1) To preserve all the content that’s already here that Shamus did (as I noted above, I just re-read all the Retrospectives so it’s still valuable).

    2) To maintain the community that the site had that I know Shamus appreciated.

    3) To provide some regularly updated content so that people don’t drift away from the site and so that the community doesn’t die off.

    From this post, your content is not what Shamus would necessarily do, but it is in a similar style and tone, which would provide some sort of continuity of content that the community would appreciate. And if there are holes in the content that the community wanted which might cause them to drift away, as we’ve seen even with Shamus there are a number of people in the community who might be able to fill in. So I think that preserving the site is off to a promising start here, and would say that you don’t have to feel like you have to step in and replace Shamus completely and all on your own.

  23. Adam (but like, a different one to the above) says:

    Lovely to meet you, Bay. You folks have been doing a fantastic job, and the site is definitely in good hands.

  24. Makot says:

    Hello Bay, happy to meet You :)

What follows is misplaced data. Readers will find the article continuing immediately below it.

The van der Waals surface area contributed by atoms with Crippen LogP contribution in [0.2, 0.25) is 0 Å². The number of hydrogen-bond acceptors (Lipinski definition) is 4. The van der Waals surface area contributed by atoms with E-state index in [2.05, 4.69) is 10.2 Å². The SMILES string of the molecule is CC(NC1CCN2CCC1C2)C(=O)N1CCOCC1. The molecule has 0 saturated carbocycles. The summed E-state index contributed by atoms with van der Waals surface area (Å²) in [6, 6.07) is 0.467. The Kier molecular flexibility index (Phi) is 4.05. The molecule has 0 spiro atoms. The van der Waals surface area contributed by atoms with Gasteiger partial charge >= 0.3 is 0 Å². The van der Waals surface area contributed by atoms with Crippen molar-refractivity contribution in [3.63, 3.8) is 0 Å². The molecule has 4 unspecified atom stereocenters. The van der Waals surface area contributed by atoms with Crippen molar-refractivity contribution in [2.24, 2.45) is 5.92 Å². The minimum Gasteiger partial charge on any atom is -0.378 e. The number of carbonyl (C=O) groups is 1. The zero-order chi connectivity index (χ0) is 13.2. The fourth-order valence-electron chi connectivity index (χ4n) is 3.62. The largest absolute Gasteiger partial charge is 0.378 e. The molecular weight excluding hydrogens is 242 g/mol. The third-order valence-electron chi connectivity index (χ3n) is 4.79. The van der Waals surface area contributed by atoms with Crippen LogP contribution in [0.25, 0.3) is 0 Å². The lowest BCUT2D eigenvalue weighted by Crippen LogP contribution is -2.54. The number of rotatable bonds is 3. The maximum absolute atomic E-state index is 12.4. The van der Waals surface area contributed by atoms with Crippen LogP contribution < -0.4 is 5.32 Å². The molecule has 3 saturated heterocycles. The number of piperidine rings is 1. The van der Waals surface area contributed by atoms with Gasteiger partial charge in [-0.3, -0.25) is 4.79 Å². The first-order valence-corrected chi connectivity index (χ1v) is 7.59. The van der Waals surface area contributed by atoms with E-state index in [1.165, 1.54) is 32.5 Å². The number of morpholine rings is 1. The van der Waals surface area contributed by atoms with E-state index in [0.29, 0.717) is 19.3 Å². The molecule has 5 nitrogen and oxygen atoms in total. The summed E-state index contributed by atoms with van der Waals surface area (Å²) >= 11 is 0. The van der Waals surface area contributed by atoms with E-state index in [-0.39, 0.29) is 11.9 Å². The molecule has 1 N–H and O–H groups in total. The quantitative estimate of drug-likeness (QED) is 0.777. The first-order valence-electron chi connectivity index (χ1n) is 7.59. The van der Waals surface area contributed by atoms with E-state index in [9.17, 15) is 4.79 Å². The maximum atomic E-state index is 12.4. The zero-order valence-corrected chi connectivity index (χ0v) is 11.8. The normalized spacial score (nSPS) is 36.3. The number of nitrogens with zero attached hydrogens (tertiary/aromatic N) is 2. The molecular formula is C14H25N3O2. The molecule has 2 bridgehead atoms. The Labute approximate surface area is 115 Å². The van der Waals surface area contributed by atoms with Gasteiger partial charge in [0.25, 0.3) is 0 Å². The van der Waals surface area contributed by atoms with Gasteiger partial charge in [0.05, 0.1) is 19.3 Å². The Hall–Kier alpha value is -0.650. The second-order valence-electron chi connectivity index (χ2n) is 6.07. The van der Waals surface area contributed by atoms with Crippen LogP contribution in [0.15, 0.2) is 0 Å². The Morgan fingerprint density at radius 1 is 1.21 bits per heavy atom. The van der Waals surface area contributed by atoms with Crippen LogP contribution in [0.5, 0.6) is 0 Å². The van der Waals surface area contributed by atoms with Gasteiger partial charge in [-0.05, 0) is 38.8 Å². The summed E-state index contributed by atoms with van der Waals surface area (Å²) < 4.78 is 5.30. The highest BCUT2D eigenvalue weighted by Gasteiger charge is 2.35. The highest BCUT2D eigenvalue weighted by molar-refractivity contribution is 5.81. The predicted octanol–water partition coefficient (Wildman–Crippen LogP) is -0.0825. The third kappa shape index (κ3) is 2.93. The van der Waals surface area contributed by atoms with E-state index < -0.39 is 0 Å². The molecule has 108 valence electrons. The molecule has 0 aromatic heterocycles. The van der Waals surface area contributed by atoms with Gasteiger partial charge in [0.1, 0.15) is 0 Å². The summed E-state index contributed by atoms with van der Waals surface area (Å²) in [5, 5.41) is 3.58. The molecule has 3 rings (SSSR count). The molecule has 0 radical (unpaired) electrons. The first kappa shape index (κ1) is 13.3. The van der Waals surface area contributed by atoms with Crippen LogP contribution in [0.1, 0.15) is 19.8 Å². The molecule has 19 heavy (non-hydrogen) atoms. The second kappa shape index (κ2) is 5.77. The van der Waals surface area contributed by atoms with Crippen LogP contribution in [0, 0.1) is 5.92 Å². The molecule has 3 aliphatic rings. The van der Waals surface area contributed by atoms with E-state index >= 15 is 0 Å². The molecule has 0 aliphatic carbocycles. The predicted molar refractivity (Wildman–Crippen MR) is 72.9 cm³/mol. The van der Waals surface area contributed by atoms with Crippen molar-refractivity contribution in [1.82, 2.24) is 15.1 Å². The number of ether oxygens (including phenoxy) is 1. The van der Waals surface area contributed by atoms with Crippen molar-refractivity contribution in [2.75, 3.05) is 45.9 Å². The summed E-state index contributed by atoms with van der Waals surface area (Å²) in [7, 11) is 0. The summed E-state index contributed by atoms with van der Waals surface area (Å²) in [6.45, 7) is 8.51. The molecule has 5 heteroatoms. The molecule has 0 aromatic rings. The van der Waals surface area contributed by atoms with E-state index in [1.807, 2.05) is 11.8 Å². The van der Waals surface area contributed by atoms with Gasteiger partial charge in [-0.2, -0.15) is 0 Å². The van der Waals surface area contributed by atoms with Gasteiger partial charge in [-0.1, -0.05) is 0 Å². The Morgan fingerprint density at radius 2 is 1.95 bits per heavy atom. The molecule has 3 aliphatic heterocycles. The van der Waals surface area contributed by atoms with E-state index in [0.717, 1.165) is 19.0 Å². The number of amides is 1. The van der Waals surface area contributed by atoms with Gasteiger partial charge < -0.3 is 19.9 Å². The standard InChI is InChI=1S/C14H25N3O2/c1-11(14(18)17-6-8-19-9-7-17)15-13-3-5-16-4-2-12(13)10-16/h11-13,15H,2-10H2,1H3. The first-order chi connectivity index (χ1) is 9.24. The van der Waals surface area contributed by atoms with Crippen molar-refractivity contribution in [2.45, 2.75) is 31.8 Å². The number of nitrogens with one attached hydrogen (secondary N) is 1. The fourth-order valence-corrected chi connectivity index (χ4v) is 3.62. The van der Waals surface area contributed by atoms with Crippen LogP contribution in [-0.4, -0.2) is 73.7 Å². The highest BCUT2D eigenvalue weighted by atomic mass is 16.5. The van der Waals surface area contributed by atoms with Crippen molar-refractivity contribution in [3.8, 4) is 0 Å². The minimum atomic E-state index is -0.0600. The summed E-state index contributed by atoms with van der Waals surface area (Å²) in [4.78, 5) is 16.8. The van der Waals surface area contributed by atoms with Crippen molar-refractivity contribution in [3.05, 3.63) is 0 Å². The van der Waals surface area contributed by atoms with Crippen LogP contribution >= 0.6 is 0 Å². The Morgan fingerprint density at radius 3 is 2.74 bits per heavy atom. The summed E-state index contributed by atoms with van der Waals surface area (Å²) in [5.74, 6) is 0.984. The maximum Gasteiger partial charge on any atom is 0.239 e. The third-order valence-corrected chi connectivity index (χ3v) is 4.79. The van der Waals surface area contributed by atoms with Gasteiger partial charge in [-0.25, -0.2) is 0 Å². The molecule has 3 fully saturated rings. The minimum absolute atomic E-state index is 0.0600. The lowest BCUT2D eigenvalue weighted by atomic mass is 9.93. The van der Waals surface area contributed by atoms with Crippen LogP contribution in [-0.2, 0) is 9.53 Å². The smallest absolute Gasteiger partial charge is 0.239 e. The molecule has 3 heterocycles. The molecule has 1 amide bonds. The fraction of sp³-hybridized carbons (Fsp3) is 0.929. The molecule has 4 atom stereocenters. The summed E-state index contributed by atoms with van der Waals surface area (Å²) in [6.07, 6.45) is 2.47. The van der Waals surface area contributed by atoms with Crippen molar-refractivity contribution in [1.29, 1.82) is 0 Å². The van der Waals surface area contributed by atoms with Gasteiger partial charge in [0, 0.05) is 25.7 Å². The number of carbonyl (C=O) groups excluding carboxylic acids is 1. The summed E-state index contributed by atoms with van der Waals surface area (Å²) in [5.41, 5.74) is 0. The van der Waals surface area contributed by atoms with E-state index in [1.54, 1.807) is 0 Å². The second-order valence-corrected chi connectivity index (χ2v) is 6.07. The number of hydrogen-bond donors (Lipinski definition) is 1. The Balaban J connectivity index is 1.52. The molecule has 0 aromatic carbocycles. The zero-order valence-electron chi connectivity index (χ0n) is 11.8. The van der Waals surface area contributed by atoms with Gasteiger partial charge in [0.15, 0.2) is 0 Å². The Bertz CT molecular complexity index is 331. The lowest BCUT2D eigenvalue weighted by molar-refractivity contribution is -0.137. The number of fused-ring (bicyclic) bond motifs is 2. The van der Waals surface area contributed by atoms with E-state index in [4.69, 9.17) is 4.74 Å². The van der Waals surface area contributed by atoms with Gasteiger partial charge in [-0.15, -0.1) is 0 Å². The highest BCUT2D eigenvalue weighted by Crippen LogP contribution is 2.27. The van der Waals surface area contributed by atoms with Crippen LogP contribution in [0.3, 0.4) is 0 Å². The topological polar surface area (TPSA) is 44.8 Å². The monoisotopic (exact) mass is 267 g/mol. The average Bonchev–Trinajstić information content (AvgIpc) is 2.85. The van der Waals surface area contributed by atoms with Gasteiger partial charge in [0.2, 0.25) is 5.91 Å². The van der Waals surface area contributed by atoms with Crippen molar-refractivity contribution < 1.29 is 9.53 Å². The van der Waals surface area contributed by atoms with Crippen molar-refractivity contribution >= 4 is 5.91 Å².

And, if I may add my few cents, wouldn’t making content your own way also be part of Shamus’ legacy, widening it rather than ruining?

    Whatever You decide, after reading this post seems to me should You decide to write and stream, we’ll be in for some interesting content.

  25. MrGuy says:

    Just the title of this article made me smile, have a sad, think of all the long-running threads that make this place special, and be thankful they’re not going away even though they’ll be a little different now.

    So, yeah, you’re doing just fine. Welcome, and thanks for sharing.

  26. Th3Vangu4rd says:

    Hi Bay! Nice to meet you. Certainly excited to see what’s in store.

    Anyway, my grandfather passed a few months back, and I certainly remembered him making me smile when everyone else was sad. Post-humorous absolutely gave me a smile.

    P.S. – Footnote game on point. A worthy successor.

  27. Witness says:

    I’ve got no real frame of reference to know if this is what’s best for you as a writer or me as a reader, but let’s give it a shot and find out.

    Good luck, Bay!

  28. Niels says:

    Bay, I’ve followed this website for almost 15 years, and I like to think I speak for everyone when I say that You and the rest of your family have our support. Don’t break yourself by writing something everyday, we can wait.

  29. Dreadjaws says: